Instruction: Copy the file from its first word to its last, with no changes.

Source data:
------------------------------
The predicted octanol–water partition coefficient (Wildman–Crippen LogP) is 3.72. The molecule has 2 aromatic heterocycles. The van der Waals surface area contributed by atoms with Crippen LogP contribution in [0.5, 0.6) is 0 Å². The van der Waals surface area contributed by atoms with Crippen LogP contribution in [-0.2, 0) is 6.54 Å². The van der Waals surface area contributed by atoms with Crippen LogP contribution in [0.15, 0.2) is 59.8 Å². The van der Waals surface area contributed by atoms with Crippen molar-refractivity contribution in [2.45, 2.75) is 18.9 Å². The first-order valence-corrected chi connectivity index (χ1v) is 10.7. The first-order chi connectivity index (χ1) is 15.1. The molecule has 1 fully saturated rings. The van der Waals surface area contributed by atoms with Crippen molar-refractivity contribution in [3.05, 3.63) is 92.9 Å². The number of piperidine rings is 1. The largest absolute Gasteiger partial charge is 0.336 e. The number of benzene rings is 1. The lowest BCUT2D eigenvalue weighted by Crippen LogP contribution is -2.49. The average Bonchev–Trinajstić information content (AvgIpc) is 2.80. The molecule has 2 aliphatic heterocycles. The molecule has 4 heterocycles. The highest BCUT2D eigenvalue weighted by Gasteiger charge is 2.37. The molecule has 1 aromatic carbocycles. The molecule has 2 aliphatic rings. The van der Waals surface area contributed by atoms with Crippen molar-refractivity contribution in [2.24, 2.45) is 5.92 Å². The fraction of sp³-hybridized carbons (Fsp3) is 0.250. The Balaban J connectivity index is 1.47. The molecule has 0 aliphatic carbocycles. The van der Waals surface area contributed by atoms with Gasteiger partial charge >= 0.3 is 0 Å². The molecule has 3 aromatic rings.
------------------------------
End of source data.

The predicted octanol–water partition coefficient (Wildman–Crippen LogP) is 3.72. The molecule has 2 aromatic heterocycles. The van der Waals surface area contributed by atoms with Crippen LogP contribution in [0.5, 0.6) is 0 Å². The van der Waals surface area contributed by atoms with Crippen LogP contribution in [-0.2, 0) is 6.54 Å². The van der Waals surface area contributed by atoms with Crippen LogP contribution in [0.15, 0.2) is 59.8 Å². The van der Waals surface area contributed by atoms with Crippen molar-refractivity contribution in [2.45, 2.75) is 18.9 Å². The first-order valence-corrected chi connectivity index (χ1v) is 10.7. The first-order chi connectivity index (χ1) is 15.1. The molecule has 1 fully saturated rings. The van der Waals surface area contributed by atoms with Crippen molar-refractivity contribution in [3.05, 3.63) is 92.9 Å². The number of piperidine rings is 1. The largest absolute Gasteiger partial charge is 0.336 e. The number of benzene rings is 1. The lowest BCUT2D eigenvalue weighted by Crippen LogP contribution is -2.49. The average Bonchev–Trinajstić information content (AvgIpc) is 2.80. The molecule has 2 aliphatic heterocycles. The molecule has 4 heterocycles. The highest BCUT2D eigenvalue weighted by Gasteiger charge is 2.37. The molecule has 1 aromatic carbocycles. The molecule has 2 aliphatic rings. The van der Waals surface area contributed by atoms with Crippen molar-refractivity contribution in [2.24, 2.45) is 5.92 Å². The fraction of sp³-hybridized carbons (Fsp3) is 0.250. The Balaban J connectivity index is 1.47. The molecule has 0 aliphatic carbocycles. The van der Waals surface area contributed by atoms with Gasteiger partial charge >= 0.3 is 0 Å². The molecule has 3 aromatic rings.